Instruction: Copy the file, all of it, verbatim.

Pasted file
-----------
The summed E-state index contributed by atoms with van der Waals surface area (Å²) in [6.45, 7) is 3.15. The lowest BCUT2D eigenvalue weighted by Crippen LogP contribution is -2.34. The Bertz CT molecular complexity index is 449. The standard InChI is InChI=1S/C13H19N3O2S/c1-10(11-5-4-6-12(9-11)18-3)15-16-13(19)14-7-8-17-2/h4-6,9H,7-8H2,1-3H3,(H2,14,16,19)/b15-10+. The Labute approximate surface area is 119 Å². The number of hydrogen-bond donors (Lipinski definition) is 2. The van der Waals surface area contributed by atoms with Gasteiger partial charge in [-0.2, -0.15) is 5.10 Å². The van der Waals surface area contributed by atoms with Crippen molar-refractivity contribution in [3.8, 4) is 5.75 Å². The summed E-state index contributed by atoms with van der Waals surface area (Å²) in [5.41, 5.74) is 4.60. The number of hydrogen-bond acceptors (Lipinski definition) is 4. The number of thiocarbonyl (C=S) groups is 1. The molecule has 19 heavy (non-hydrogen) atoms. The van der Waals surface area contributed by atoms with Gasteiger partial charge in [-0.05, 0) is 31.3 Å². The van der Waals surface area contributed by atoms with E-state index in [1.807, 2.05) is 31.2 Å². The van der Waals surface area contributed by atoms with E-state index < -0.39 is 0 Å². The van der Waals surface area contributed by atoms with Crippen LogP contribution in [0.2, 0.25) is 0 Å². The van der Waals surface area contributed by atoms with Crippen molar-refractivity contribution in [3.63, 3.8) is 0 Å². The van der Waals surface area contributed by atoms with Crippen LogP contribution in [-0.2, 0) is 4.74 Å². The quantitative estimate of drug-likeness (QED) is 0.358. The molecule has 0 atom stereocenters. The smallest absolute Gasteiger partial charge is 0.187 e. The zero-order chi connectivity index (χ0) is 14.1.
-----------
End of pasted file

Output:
The summed E-state index contributed by atoms with van der Waals surface area (Å²) in [6.45, 7) is 3.15. The lowest BCUT2D eigenvalue weighted by Crippen LogP contribution is -2.34. The Bertz CT molecular complexity index is 449. The standard InChI is InChI=1S/C13H19N3O2S/c1-10(11-5-4-6-12(9-11)18-3)15-16-13(19)14-7-8-17-2/h4-6,9H,7-8H2,1-3H3,(H2,14,16,19)/b15-10+. The Labute approximate surface area is 119 Å². The number of hydrogen-bond donors (Lipinski definition) is 2. The van der Waals surface area contributed by atoms with Gasteiger partial charge in [-0.2, -0.15) is 5.10 Å². The van der Waals surface area contributed by atoms with Crippen molar-refractivity contribution in [3.8, 4) is 5.75 Å². The summed E-state index contributed by atoms with van der Waals surface area (Å²) in [5.41, 5.74) is 4.60. The number of hydrogen-bond acceptors (Lipinski definition) is 4. The number of thiocarbonyl (C=S) groups is 1. The molecule has 19 heavy (non-hydrogen) atoms. The van der Waals surface area contributed by atoms with Gasteiger partial charge in [-0.05, 0) is 31.3 Å². The van der Waals surface area contributed by atoms with E-state index in [1.807, 2.05) is 31.2 Å². The van der Waals surface area contributed by atoms with E-state index < -0.39 is 0 Å². The van der Waals surface area contributed by atoms with Crippen LogP contribution in [0.2, 0.25) is 0 Å². The van der Waals surface area contributed by atoms with Crippen molar-refractivity contribution in [3.63, 3.8) is 0 Å². The van der Waals surface area contributed by atoms with Crippen LogP contribution in [-0.2, 0) is 4.74 Å². The quantitative estimate of drug-likeness (QED) is 0.358. The molecule has 0 atom stereocenters. The smallest absolute Gasteiger partial charge is 0.187 e. The zero-order chi connectivity index (χ0) is 14.1.